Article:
3 Min Read
(Corrects capacity figure to 4.1 billion cubic metres in third paragraph)
* Country's top court suspends plans for gas storage project
* Preliminary ruling cites environmental, local objections
* Dutch govt approved Europe's largest gas storage in May
* Ruling could affect Dutch gas hub ambitions (Updates with TAQA reaction, background)
AMSTERDAM, Aug 8 (Reuters) - The top court in the Netherlands on Monday ordered the suspension of the Bergermeer gas storage project, the largest in Europe, citing objections by environmentalists and local residents who fear earth tremors.
The storage project, along with the soon-to-be-completed liquefied natural gas terminal in Rotterdam, is an important part of the Netherlands' plan to become a European hub for natural gas once it stops exporting gas in 2025.
The Bergermeer gas storage project was intended to store up to 4.1 billion cubic metres of gas when completed, and would be operated by Abu Dhabi National Energy Company , the majority owner.
But the project, which the Dutch government had already approved, faced strong opposition locally because of fears that injecting gas into the depleted gas field -- near Alkmaar in the country's northwest -- could cause strong earth tremors.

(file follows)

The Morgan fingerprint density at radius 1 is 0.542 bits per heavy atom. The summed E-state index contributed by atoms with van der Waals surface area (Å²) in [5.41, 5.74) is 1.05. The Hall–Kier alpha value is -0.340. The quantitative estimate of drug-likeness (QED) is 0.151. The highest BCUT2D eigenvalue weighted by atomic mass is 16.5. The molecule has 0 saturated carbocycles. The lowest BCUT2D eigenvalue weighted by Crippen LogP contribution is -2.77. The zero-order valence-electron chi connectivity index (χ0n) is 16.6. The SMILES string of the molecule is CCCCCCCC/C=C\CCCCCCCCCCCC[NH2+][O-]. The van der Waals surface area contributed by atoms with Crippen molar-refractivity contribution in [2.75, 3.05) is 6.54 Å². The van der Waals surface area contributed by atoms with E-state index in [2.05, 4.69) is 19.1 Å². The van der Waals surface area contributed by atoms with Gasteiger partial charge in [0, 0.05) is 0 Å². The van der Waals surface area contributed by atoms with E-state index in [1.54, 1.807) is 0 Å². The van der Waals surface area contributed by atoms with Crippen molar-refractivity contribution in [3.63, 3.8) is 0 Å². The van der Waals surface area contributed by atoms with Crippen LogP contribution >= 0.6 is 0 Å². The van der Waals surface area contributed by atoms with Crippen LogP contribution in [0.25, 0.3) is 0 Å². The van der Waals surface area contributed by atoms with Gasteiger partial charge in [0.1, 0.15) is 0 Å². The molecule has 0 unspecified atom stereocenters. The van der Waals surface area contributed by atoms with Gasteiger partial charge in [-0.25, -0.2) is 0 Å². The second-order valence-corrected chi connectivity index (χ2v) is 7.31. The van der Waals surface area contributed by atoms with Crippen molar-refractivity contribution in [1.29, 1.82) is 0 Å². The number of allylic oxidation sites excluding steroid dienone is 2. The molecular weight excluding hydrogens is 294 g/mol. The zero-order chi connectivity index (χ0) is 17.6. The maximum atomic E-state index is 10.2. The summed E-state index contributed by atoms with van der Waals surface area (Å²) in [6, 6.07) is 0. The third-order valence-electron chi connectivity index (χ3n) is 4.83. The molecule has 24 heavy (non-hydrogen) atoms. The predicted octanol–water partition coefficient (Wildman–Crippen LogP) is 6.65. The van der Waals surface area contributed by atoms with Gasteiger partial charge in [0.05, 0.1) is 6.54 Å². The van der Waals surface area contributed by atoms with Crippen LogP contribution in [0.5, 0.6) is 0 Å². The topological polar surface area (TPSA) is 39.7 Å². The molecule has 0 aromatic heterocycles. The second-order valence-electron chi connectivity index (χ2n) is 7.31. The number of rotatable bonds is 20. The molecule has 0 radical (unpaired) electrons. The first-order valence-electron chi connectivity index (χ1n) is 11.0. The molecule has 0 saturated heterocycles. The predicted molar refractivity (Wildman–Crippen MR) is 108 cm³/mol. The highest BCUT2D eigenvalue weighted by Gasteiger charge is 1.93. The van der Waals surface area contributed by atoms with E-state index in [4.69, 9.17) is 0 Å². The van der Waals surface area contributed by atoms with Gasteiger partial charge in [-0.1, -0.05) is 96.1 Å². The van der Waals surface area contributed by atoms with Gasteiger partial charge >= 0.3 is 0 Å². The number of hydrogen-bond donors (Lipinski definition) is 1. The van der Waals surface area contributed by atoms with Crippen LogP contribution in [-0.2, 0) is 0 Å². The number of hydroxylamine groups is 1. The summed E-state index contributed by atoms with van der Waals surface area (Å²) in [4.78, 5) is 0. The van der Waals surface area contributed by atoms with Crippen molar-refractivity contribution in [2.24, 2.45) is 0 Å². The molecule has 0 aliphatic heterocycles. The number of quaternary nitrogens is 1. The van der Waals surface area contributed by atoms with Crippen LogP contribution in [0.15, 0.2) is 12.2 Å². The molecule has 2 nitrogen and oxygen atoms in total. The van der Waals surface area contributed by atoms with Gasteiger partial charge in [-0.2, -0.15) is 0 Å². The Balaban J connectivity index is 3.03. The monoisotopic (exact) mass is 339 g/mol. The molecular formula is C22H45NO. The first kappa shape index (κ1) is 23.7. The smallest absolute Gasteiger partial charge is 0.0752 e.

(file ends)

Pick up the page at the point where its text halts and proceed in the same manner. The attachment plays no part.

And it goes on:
The Council of State, the top court, ruled that the project must be temporarily suspended, pending a final ruling, to avoid "irreversible consequences".
"There is much resistance against this plan by the government," the council said in its preliminary ruling.
Local residents and environmentalists fear that the change of pressure caused by injecting gas into the former gas extraction field could cause tremors.
TAQA has asked three independent bodies, the Royal Netherlands Meteorological Institute, the Netherlands Organisation for Applied Scientific Research, and Massachusetts Institute of Technology, to carry out additional tests.
The three institutes have concluded that the risk of such a tremor is small and that tremors could also occur in the Bergermeer area even without gas storage going ahead, as a result of gas extraction from the site in the past.
Allan Virtanen, TAQA's spokesman in the Netherlands, said the company was disappointed with the court's decision, adding "We are currently evaluating the effects of the outcome."
He said it was too soon to say if and by how much the project would be delayed due to the court's decision.
TAQA, 75 percent owned by the Abu Dhabi government, has a 60 percent stake in the 800 million euro ($1,135,000) Bergermeer project, while Energie Beheer Nederland BV , a Dutch state-owned gas company, owns the remainder. (Reporting by Ivana Sekularac; Editing by Sara Webb and Anthony Barker) ($1 = 0.705 Euros)